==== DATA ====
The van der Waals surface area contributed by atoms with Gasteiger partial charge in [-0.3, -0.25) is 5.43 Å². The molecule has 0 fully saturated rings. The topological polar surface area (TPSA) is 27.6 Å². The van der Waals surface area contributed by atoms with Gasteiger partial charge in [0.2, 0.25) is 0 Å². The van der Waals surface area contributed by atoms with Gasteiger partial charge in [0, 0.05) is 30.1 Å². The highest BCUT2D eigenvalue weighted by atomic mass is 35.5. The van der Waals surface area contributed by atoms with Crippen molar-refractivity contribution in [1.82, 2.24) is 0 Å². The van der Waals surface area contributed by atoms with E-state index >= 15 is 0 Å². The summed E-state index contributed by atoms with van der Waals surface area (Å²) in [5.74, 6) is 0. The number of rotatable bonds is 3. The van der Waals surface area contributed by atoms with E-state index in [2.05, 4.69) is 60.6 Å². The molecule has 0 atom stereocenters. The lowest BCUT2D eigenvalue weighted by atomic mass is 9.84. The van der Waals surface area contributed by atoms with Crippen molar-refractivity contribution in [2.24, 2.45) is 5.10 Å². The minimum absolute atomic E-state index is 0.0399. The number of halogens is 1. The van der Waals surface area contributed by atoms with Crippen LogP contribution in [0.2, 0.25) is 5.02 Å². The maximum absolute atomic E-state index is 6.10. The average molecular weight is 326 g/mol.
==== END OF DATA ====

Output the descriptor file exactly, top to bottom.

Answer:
The van der Waals surface area contributed by atoms with Gasteiger partial charge in [-0.3, -0.25) is 5.43 Å². The molecule has 0 fully saturated rings. The topological polar surface area (TPSA) is 27.6 Å². The van der Waals surface area contributed by atoms with Gasteiger partial charge in [0.2, 0.25) is 0 Å². The van der Waals surface area contributed by atoms with Gasteiger partial charge in [0, 0.05) is 30.1 Å². The highest BCUT2D eigenvalue weighted by atomic mass is 35.5. The van der Waals surface area contributed by atoms with Crippen molar-refractivity contribution in [1.82, 2.24) is 0 Å². The van der Waals surface area contributed by atoms with E-state index >= 15 is 0 Å². The summed E-state index contributed by atoms with van der Waals surface area (Å²) in [5.74, 6) is 0. The number of rotatable bonds is 3. The van der Waals surface area contributed by atoms with E-state index in [2.05, 4.69) is 60.6 Å². The molecule has 0 atom stereocenters. The lowest BCUT2D eigenvalue weighted by atomic mass is 9.84. The van der Waals surface area contributed by atoms with Crippen molar-refractivity contribution in [2.24, 2.45) is 5.10 Å². The minimum absolute atomic E-state index is 0.0399. The number of halogens is 1. The van der Waals surface area contributed by atoms with Crippen LogP contribution in [0.2, 0.25) is 5.02 Å². The maximum absolute atomic E-state index is 6.10. The average molecular weight is 326 g/mol.